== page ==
One of South Carolina's rarely seen coastal bears killed on highway near Charleston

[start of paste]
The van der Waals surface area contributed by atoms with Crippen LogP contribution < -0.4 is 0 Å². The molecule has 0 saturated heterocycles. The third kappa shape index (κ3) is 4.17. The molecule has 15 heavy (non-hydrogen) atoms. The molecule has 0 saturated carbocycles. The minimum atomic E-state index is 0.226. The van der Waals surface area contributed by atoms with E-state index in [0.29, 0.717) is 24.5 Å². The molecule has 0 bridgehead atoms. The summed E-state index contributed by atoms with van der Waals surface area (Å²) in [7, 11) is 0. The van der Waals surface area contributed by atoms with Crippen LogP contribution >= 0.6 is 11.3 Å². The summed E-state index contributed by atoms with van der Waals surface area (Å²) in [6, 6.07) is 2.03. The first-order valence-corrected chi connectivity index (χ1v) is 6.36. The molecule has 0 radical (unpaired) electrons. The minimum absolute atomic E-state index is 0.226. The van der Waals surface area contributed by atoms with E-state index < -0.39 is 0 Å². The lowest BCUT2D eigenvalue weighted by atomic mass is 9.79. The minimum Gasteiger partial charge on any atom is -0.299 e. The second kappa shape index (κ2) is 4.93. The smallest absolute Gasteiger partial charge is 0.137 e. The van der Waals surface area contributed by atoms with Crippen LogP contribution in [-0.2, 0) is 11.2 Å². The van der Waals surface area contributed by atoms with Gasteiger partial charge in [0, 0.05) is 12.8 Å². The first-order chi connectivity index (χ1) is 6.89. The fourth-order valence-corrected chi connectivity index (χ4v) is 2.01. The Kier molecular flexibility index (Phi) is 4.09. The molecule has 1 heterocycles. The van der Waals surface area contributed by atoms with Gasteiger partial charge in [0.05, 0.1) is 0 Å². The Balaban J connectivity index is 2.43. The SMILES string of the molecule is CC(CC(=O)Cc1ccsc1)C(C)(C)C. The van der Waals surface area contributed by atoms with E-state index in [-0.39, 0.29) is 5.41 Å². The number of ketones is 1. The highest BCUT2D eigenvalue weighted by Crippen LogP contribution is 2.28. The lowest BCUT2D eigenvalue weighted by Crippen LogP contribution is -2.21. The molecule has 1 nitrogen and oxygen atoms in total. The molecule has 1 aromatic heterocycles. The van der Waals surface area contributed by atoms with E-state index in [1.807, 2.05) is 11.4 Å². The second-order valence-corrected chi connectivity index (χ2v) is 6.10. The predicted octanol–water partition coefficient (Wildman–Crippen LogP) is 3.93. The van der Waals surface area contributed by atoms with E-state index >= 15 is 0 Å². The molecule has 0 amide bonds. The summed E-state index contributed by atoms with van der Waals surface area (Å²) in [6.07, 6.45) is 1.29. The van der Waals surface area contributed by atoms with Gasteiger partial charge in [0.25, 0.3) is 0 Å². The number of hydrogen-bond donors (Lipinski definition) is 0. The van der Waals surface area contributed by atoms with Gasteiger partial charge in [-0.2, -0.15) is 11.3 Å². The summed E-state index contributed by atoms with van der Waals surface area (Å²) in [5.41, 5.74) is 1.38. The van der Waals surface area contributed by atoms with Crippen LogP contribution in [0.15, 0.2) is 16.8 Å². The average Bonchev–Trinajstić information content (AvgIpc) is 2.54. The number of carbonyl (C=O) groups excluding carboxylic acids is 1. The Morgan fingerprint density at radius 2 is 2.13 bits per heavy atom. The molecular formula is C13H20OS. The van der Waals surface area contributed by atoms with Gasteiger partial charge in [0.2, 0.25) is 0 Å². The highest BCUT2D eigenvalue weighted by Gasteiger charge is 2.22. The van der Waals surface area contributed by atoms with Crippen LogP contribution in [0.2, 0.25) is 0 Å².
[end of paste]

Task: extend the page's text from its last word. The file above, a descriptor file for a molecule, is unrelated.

Although bears are not common in Charleston, South Carolina, evidence of their presence was discovered over the weekend by a dead bear found in Awendaw.Officials said that the carcass was found along Highway 17 at 2 p.m. on Sunday. It was not far from the town's post office. This town, home to approximately 1,300 people, is located 30 miles northeast from Charleston.According to the statement of the Awendaw McClellanville Consolidated Fuel District, it was found by a passerby and was soon joined by a state wildlife official.According to the department, the black bear was a male and could have been between 3-4 years old. This beautiful animal was rarely seen in the region.Officials said that South Carolina has approximately 1,000 black bears. Most of them are located in the west side of the state near the Appalachian Mountains.According to the fire department, the rest are in the low-country, as far as Beaufort.Investigators believe that the bear was struck by a vehicle on Saturday night or Sunday morning. However, the bear was large enough to cause serious damage.The average black bear in South Carolina is 350 pounds. However, males up to 600 pounds have been reported by the S.C. Department of Natural Resources. The average lifespan of black bears in the wild is 18 years.The bear population in North Carolina is much larger than that found elsewhere, with over 11,000 bears recorded as of the late 2000s, according to the North Carolina Wildlife Resources Commission.The news of the bear carcass is coming at a time when aggressive bear encounters in neighboring North Carolina are on the rise.McClatchy News reported that a 16-year-old girl, who was sleeping, was attacked by a bear in Great Smoky Mountains National Park. Due to aggressive bears, multiple camp grounds were closed in N.C. and Tennessee. The Blue Ridge Parkway temporarily prohibited tents and soft-sided campers from certain areas.Experts believe that bears are hungry and looking for food. They may associate camp smells with potential meals.